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The Road to Camelot: Lotteries, the Circle of Learning, and the ‘Circulary’ Library of Samuel Fancourt

K. A. Manley.

in The Library

December 2007; p ublished online December 2007 .

Journal Article. Subjects: Literary Studies (18th Century). 0 words.

Samuel Fancourt has often been referred to as the founder of the first circulating library in England, or at least in London, and as the person who first used the phrase ‘circulating...

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Last Productive Years

Maximillian E. Novak.

in Daniel Defoe: Master of Fictions

February 2003; p ublished online October 2011 .

Chapter. Subjects: Literary Studies (1500 to 1800). 9778 words.

Free from the obligations of his journalism, Daniel Defoe might have been able to nurse his ailing body and wander in the garden of his house at Stoke Newington contemplating the...

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Lydgate's Libraries: Duke Humfrey, Bury St. Edmunds, and the Fall of Princes

Jennifer Summit.

in Memory's Library

August 2008; p ublished online February 2013 .

Chapter. Subjects: Literary Studies (1500 to 1800). 15511 words.

This chapter presents and examines the implications of the following argument: while the fifteenth-century “age of libraries” took place against the backdrop of expanded literacy in late...

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How to Speak Well in Public: The Elocution Movement Begins in Earnest

Paula McDowell.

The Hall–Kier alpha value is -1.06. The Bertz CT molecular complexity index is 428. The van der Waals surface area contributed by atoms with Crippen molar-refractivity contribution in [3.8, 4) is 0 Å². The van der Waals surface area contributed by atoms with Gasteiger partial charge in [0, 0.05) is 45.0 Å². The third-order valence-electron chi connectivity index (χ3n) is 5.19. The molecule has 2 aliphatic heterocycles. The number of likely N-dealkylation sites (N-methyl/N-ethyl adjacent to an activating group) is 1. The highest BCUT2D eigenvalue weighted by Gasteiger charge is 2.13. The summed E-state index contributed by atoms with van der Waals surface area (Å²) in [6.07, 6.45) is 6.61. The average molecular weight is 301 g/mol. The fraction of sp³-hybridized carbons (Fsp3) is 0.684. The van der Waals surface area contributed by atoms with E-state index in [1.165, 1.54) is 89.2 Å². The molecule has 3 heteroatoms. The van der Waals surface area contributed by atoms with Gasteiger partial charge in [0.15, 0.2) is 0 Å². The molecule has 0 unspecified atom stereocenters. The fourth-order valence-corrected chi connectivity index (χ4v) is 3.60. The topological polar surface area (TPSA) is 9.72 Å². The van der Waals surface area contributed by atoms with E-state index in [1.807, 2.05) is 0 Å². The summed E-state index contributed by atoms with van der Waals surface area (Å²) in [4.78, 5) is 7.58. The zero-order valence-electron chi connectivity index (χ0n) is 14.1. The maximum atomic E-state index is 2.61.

in The Invention of the Oral

June 2017; p ublished online January 2018 .

Chapter. Subjects: Literary Studies (1500 to 1800). 12147 words.

This chapter examines English contributors to the elocution movement after John Henley, as well as their French precursor Michel le Faucheur. After the Toleration Act granted freedom of...

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‘Alchemy and Monstrous Love’

Frances Harris.

in Writing Lives

January 2012; p ublished online March 2015 .

Chapter. Subjects: Literary Studies (1500 to 1800). 7814 words.

This chapter examines the so-called ‘affective biography’ as a form of life writing in early modern England, focusing on Sir Robert Moray. Moray was a soldier, royalist agent, one of the...

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What is My Nation? Language, Verse, and Politics in Tudor Translations of Virgil's Aeneid

Margaret Tudeau-Clayton.

in The Oxford Handbook of Tudor Literature

September 2009; p ublished online September 2012 .

Article. Subjects: Literature; Literary Studies (1500 to 1800). 7546 words.

Translations of Virgil's Aeneid carried particularly high stakes. For if national identity is arguably always at stake in translation, this was especially the case for the text that...

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Captain John Smith

Steven Olsen-Smith.

in The Oxford Handbook of Early American Literature

March 2008; p ublished online September 2012 .

Article. Subjects: Literature; Literary Studies (1500 to 1800); Literary Studies (Fiction, Novelists, and Prose Writers). 10249 words.

This article focuses on the famous American explorer Captain John Smith. Decisive leader, prolific writer, and astute American visionary, Captain John Smith was the crucial founder of the...